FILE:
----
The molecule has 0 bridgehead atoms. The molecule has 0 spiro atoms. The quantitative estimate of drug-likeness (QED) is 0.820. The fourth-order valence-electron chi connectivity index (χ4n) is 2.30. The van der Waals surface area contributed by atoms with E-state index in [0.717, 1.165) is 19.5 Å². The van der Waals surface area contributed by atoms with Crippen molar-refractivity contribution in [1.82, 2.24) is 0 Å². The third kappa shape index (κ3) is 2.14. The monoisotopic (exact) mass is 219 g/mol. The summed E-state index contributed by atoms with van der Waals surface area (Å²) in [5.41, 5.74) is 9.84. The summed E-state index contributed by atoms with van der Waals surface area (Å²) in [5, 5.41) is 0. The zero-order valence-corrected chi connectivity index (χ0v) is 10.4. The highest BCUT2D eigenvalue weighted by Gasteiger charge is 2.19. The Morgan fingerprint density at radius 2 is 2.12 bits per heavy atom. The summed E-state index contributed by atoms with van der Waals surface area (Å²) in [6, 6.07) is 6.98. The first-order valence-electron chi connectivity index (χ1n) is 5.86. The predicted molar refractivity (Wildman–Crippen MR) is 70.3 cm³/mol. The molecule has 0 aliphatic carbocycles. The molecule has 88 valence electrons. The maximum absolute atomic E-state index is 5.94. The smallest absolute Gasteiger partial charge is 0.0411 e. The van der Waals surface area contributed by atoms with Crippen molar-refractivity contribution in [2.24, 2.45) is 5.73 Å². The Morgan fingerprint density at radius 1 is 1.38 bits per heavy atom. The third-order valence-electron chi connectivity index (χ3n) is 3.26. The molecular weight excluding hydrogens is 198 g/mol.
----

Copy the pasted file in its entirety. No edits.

The molecule has 0 bridgehead atoms. The molecule has 0 spiro atoms. The quantitative estimate of drug-likeness (QED) is 0.820. The fourth-order valence-electron chi connectivity index (χ4n) is 2.30. The van der Waals surface area contributed by atoms with E-state index in [0.717, 1.165) is 19.5 Å². The van der Waals surface area contributed by atoms with Crippen molar-refractivity contribution in [1.82, 2.24) is 0 Å². The third kappa shape index (κ3) is 2.14. The monoisotopic (exact) mass is 219 g/mol. The summed E-state index contributed by atoms with van der Waals surface area (Å²) in [5.41, 5.74) is 9.84. The summed E-state index contributed by atoms with van der Waals surface area (Å²) in [5, 5.41) is 0. The zero-order valence-corrected chi connectivity index (χ0v) is 10.4. The highest BCUT2D eigenvalue weighted by Gasteiger charge is 2.19. The Morgan fingerprint density at radius 2 is 2.12 bits per heavy atom. The summed E-state index contributed by atoms with van der Waals surface area (Å²) in [6, 6.07) is 6.98. The first-order valence-electron chi connectivity index (χ1n) is 5.86. The predicted molar refractivity (Wildman–Crippen MR) is 70.3 cm³/mol. The molecule has 0 aliphatic carbocycles. The molecule has 88 valence electrons. The maximum absolute atomic E-state index is 5.94. The smallest absolute Gasteiger partial charge is 0.0411 e. The van der Waals surface area contributed by atoms with Crippen molar-refractivity contribution in [2.24, 2.45) is 5.73 Å². The Morgan fingerprint density at radius 1 is 1.38 bits per heavy atom. The third-order valence-electron chi connectivity index (χ3n) is 3.26. The molecular weight excluding hydrogens is 198 g/mol.